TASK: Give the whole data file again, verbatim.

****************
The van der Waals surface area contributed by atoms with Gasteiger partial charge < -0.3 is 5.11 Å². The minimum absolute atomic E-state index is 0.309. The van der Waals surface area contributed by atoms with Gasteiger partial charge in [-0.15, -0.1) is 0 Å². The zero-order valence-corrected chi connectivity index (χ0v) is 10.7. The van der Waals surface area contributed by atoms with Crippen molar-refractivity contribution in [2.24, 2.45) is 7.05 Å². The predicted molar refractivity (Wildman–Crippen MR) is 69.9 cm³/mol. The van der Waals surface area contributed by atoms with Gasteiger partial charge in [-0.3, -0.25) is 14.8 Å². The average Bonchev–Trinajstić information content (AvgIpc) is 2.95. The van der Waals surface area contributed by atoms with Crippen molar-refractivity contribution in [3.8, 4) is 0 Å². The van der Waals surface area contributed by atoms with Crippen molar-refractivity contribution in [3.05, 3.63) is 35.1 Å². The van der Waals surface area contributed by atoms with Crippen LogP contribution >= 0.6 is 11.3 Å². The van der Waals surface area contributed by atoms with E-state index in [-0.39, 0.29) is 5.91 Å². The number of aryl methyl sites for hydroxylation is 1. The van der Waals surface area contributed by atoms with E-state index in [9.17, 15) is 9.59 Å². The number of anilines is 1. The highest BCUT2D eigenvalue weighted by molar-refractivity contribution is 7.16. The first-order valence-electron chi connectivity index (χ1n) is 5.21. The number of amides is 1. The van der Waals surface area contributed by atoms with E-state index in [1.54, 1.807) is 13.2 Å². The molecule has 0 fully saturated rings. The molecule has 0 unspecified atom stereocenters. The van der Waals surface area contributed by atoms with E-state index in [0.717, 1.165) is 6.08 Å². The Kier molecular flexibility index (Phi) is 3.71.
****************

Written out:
The van der Waals surface area contributed by atoms with Gasteiger partial charge < -0.3 is 5.11 Å². The minimum absolute atomic E-state index is 0.309. The van der Waals surface area contributed by atoms with Gasteiger partial charge in [-0.15, -0.1) is 0 Å². The zero-order valence-corrected chi connectivity index (χ0v) is 10.7. The van der Waals surface area contributed by atoms with Crippen molar-refractivity contribution in [2.24, 2.45) is 7.05 Å². The predicted molar refractivity (Wildman–Crippen MR) is 69.9 cm³/mol. The van der Waals surface area contributed by atoms with Gasteiger partial charge in [-0.3, -0.25) is 14.8 Å². The average Bonchev–Trinajstić information content (AvgIpc) is 2.95. The van der Waals surface area contributed by atoms with Crippen molar-refractivity contribution in [3.8, 4) is 0 Å². The van der Waals surface area contributed by atoms with Crippen molar-refractivity contribution in [3.05, 3.63) is 35.1 Å². The van der Waals surface area contributed by atoms with Crippen LogP contribution >= 0.6 is 11.3 Å². The van der Waals surface area contributed by atoms with E-state index in [-0.39, 0.29) is 5.91 Å². The number of aryl methyl sites for hydroxylation is 1. The van der Waals surface area contributed by atoms with E-state index in [9.17, 15) is 9.59 Å². The number of anilines is 1. The highest BCUT2D eigenvalue weighted by molar-refractivity contribution is 7.16. The first-order valence-electron chi connectivity index (χ1n) is 5.21. The number of amides is 1. The van der Waals surface area contributed by atoms with E-state index in [1.54, 1.807) is 13.2 Å². The molecule has 0 fully saturated rings. The molecule has 0 unspecified atom stereocenters. The van der Waals surface area contributed by atoms with E-state index in [0.717, 1.165) is 6.08 Å². The Kier molecular flexibility index (Phi) is 3.71.